Thursday, April 5, 2012
People looking for insight into the mind of Alfred Hitchcock might well turn to The Ring, a 1927 boxing film that sports a rare solo writing credit from the director (although his wife, Alma Reville, also had a hand in it). Imagine their surprise when they discover the film is, at first blush, little more than an anti-climactic melodrama, largely devoid of suspense or the darker passions that course through his strongest work. Talk of circles and rings aside, the film actually offers little more than a quaint triangle. A promising boxer dubbed One-round Jack comes under the wing of heavyweight champ Bob Corby, who flirts with the youngster’s wife in-between sparring rounds. The girl, not even afforded the distinction of a name, is bandied about as a prize between the two men—a fact so explicit that the film even assigns her a monetary value (she’s worth more than two quid, at least).
The tension between the two men is played as pissing match, complete with all the expected warning signs of machismo run rampant. The most obvious is the armband Bob gifts to the girl, who hides it from her husband-to-be in embarrassment (the wedding ring Jack gives her is notably dwarfed by the shiny bauble). Every scene unfolds at an unhurried pace, but the confidence of the film—particularly after the muddled, self-conscious efforts of Easy Virtue and Downhill—is striking. The outcome of the final fight is never in doubt (love rallies for the knockout in the fourth round), but the sequence itself is a perfect showpiece for Hitchcock’s talent. He skillfully cuts between the two small figures in long shot, framed in a patch of light amid the darkened rabble, and the disorienting close-ups of the two bodies slamming against each other. It’s visceral and yet poetic without ever feeling precious. Here, at last, is Hitchcock moving beyond merely throwing style at the screen to see what sticks. He’s in full command of his abilities, a prizefighter that knows how to pick his shots.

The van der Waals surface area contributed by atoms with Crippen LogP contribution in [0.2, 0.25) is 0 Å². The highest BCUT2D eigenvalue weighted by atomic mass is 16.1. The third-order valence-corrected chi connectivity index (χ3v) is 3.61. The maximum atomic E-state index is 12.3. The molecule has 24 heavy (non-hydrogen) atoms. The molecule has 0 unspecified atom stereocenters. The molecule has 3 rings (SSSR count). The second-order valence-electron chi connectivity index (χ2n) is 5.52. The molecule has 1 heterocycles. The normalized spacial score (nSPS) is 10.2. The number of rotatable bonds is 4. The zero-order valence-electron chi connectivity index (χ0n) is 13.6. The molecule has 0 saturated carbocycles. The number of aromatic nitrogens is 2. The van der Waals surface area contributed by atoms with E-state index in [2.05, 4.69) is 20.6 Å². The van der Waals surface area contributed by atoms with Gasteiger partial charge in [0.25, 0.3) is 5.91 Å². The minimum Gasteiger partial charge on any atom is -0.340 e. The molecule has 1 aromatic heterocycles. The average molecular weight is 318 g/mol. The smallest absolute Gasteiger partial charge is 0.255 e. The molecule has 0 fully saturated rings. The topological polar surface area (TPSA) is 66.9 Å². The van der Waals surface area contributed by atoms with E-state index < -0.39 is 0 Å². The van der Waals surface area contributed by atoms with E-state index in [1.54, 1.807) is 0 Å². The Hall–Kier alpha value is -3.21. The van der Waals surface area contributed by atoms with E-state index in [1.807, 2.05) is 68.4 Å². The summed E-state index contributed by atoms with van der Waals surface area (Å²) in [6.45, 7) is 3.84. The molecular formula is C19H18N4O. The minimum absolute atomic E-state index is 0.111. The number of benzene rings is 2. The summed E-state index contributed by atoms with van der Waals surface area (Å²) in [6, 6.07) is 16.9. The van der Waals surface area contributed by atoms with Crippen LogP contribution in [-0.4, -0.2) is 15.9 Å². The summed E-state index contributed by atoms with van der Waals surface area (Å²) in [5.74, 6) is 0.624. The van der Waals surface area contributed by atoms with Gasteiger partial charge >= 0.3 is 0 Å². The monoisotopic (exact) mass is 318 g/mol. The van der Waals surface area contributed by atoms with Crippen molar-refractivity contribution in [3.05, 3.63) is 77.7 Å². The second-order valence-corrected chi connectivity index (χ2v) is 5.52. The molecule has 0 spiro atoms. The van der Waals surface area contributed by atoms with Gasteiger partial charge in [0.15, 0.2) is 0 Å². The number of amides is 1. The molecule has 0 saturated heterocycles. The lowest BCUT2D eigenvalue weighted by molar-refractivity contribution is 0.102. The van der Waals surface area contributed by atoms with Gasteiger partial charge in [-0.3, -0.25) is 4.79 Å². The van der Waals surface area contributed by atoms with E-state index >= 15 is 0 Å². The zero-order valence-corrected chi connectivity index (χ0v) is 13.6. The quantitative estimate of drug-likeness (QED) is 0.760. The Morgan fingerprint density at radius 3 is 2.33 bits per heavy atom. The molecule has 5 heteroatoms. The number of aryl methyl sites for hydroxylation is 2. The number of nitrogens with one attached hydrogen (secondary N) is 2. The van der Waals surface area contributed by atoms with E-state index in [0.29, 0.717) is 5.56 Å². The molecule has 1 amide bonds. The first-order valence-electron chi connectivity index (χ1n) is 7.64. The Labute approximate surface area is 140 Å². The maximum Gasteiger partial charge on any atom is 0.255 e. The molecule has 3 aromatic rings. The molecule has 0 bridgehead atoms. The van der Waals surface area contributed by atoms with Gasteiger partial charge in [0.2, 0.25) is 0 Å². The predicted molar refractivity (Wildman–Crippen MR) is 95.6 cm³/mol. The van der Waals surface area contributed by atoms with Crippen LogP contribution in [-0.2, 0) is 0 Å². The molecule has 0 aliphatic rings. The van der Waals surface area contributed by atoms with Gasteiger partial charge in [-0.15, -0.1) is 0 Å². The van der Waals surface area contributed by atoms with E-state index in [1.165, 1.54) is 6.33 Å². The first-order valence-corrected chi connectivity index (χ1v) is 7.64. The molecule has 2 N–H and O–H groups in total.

That confident mastery of the material invests the slight scenario with surprising nuance. While the film at time seems blandly obvious and even anti-dramatic, Hitchcock approaches it with a detached, quizzical attitude. It ceases to be an old-fashioned love triangle and becomes instead a more tricky study of paranoia. Significantly, Jack never really sees any sign of infidelity, only the flirty familiarity between his wife and his mentor. Out of doubt springs despair, and the affable Jack devolves into a sullen primitive, sometimes listless and other times snarling with so much rage he can knock over photographs at ten paces with a single glare. Yet the film is filled with faulty vision, calling into doubt everything we see. Key events are hidden behind crowds, while point of view shots are typically blurred, either punch drunk or liquor addled. Little actually happens in the film, and the crowd brays for more blood; the performers oblige for their (and our) benefit. Optimists might say the film ends with the girl renouncing her fickle love for whoever’s on top, learning empathy by admitting her love for Jack when he is at his lowest point. The more cynical might say that it doesn’t matter who wins or loses—all the audience wants is a fight.